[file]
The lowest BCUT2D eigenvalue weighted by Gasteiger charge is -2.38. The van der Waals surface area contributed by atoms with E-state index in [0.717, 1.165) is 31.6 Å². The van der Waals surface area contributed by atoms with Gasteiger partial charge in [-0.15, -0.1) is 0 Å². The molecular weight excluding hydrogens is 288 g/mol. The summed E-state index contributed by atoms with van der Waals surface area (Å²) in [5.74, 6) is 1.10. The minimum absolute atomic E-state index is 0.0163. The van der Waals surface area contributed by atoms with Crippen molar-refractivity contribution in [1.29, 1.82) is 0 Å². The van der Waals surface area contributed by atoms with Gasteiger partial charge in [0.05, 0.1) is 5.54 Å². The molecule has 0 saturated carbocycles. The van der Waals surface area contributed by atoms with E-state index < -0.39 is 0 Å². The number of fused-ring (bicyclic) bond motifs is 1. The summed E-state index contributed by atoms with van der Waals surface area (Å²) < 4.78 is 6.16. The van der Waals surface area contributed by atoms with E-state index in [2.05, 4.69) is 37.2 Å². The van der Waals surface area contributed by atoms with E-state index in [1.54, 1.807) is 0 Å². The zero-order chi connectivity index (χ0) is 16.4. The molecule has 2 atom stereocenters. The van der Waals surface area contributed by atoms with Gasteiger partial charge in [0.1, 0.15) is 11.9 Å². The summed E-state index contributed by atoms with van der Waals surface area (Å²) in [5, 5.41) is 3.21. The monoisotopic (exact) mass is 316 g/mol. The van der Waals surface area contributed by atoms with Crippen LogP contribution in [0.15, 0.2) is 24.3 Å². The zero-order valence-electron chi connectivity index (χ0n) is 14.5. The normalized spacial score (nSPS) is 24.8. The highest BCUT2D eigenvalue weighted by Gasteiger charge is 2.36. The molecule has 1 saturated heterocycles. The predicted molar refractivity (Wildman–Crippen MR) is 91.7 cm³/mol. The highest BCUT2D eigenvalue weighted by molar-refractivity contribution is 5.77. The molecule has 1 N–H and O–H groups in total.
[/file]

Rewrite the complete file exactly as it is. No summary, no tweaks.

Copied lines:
The lowest BCUT2D eigenvalue weighted by Gasteiger charge is -2.38. The van der Waals surface area contributed by atoms with E-state index in [0.717, 1.165) is 31.6 Å². The van der Waals surface area contributed by atoms with Gasteiger partial charge in [-0.15, -0.1) is 0 Å². The molecular weight excluding hydrogens is 288 g/mol. The summed E-state index contributed by atoms with van der Waals surface area (Å²) in [5.74, 6) is 1.10. The minimum absolute atomic E-state index is 0.0163. The van der Waals surface area contributed by atoms with Crippen molar-refractivity contribution in [1.29, 1.82) is 0 Å². The van der Waals surface area contributed by atoms with Gasteiger partial charge in [0.05, 0.1) is 5.54 Å². The molecule has 0 saturated carbocycles. The van der Waals surface area contributed by atoms with E-state index < -0.39 is 0 Å². The number of fused-ring (bicyclic) bond motifs is 1. The summed E-state index contributed by atoms with van der Waals surface area (Å²) < 4.78 is 6.16. The van der Waals surface area contributed by atoms with E-state index in [2.05, 4.69) is 37.2 Å². The van der Waals surface area contributed by atoms with E-state index in [1.54, 1.807) is 0 Å². The zero-order chi connectivity index (χ0) is 16.4. The molecule has 2 atom stereocenters. The van der Waals surface area contributed by atoms with Gasteiger partial charge in [0.1, 0.15) is 11.9 Å². The summed E-state index contributed by atoms with van der Waals surface area (Å²) in [5, 5.41) is 3.21. The monoisotopic (exact) mass is 316 g/mol. The van der Waals surface area contributed by atoms with Crippen LogP contribution in [0.15, 0.2) is 24.3 Å². The zero-order valence-electron chi connectivity index (χ0n) is 14.5. The normalized spacial score (nSPS) is 24.8. The highest BCUT2D eigenvalue weighted by Gasteiger charge is 2.36. The molecule has 1 saturated heterocycles. The predicted molar refractivity (Wildman–Crippen MR) is 91.7 cm³/mol. The highest BCUT2D eigenvalue weighted by molar-refractivity contribution is 5.77. The molecule has 1 N–H and O–H groups in total.